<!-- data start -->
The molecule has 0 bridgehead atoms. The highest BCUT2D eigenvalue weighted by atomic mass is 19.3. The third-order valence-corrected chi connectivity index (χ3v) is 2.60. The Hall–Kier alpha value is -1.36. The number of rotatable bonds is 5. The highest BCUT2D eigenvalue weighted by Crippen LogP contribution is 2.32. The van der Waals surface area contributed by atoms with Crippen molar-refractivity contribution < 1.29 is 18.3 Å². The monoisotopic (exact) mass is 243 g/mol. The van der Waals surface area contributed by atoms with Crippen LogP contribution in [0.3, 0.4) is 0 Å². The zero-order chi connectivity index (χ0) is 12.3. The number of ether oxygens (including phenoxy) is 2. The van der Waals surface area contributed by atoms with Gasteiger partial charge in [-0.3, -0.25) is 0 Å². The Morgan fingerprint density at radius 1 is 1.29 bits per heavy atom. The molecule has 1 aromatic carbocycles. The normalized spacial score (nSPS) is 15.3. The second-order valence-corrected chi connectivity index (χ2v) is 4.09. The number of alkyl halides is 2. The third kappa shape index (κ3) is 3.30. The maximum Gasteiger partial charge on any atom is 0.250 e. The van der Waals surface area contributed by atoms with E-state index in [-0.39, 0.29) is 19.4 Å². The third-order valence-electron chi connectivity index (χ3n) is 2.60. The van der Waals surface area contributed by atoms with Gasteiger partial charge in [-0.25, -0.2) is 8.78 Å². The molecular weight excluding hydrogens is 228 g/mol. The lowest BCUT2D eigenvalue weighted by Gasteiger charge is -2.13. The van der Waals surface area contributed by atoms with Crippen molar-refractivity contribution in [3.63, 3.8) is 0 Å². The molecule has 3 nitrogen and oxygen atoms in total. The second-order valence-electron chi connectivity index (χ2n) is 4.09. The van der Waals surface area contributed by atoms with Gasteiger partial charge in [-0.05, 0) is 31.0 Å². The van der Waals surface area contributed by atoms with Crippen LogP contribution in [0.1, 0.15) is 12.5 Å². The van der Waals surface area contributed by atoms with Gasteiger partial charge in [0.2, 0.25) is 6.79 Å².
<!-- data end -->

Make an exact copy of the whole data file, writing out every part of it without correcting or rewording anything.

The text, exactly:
The molecule has 0 bridgehead atoms. The highest BCUT2D eigenvalue weighted by atomic mass is 19.3. The third-order valence-corrected chi connectivity index (χ3v) is 2.60. The Hall–Kier alpha value is -1.36. The number of rotatable bonds is 5. The highest BCUT2D eigenvalue weighted by Crippen LogP contribution is 2.32. The van der Waals surface area contributed by atoms with Crippen molar-refractivity contribution < 1.29 is 18.3 Å². The monoisotopic (exact) mass is 243 g/mol. The van der Waals surface area contributed by atoms with Crippen LogP contribution in [0.3, 0.4) is 0 Å². The zero-order chi connectivity index (χ0) is 12.3. The number of ether oxygens (including phenoxy) is 2. The van der Waals surface area contributed by atoms with Gasteiger partial charge in [-0.3, -0.25) is 0 Å². The Morgan fingerprint density at radius 1 is 1.29 bits per heavy atom. The molecule has 1 aromatic carbocycles. The normalized spacial score (nSPS) is 15.3. The second-order valence-corrected chi connectivity index (χ2v) is 4.09. The number of alkyl halides is 2. The third kappa shape index (κ3) is 3.30. The maximum Gasteiger partial charge on any atom is 0.250 e. The van der Waals surface area contributed by atoms with E-state index in [-0.39, 0.29) is 19.4 Å². The third-order valence-electron chi connectivity index (χ3n) is 2.60. The van der Waals surface area contributed by atoms with Gasteiger partial charge in [-0.25, -0.2) is 8.78 Å². The molecular weight excluding hydrogens is 228 g/mol. The lowest BCUT2D eigenvalue weighted by Gasteiger charge is -2.13. The van der Waals surface area contributed by atoms with Crippen molar-refractivity contribution in [3.63, 3.8) is 0 Å². The molecule has 3 nitrogen and oxygen atoms in total. The second-order valence-electron chi connectivity index (χ2n) is 4.09. The van der Waals surface area contributed by atoms with Gasteiger partial charge in [-0.05, 0) is 31.0 Å². The van der Waals surface area contributed by atoms with Crippen LogP contribution in [0.1, 0.15) is 12.5 Å². The van der Waals surface area contributed by atoms with Gasteiger partial charge in [0.2, 0.25) is 6.79 Å².